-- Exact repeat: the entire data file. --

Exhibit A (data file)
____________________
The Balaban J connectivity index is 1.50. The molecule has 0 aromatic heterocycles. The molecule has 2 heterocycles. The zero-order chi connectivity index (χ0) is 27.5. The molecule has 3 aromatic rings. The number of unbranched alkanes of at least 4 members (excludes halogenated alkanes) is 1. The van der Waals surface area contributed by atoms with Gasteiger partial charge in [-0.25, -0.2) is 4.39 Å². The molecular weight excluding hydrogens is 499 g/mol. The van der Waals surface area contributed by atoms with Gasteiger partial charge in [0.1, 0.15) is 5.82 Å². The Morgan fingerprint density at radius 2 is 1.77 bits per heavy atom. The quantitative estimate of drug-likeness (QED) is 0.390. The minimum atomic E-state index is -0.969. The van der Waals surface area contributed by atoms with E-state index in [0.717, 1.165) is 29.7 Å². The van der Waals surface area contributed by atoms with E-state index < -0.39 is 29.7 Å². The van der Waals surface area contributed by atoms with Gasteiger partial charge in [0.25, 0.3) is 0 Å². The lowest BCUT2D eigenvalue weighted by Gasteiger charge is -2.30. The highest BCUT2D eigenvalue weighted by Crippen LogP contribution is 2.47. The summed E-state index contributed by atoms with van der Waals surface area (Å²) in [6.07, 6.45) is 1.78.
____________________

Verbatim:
The Balaban J connectivity index is 1.50. The molecule has 0 aromatic heterocycles. The molecule has 2 heterocycles. The zero-order chi connectivity index (χ0) is 27.5. The molecule has 3 aromatic rings. The number of unbranched alkanes of at least 4 members (excludes halogenated alkanes) is 1. The van der Waals surface area contributed by atoms with Gasteiger partial charge in [-0.25, -0.2) is 4.39 Å². The molecular weight excluding hydrogens is 499 g/mol. The van der Waals surface area contributed by atoms with Gasteiger partial charge in [0.1, 0.15) is 5.82 Å². The Morgan fingerprint density at radius 2 is 1.77 bits per heavy atom. The quantitative estimate of drug-likeness (QED) is 0.390. The minimum atomic E-state index is -0.969. The van der Waals surface area contributed by atoms with E-state index in [0.717, 1.165) is 29.7 Å². The van der Waals surface area contributed by atoms with E-state index < -0.39 is 29.7 Å². The van der Waals surface area contributed by atoms with Gasteiger partial charge in [0.25, 0.3) is 0 Å². The lowest BCUT2D eigenvalue weighted by Gasteiger charge is -2.30. The highest BCUT2D eigenvalue weighted by Crippen LogP contribution is 2.47. The summed E-state index contributed by atoms with van der Waals surface area (Å²) in [6.07, 6.45) is 1.78.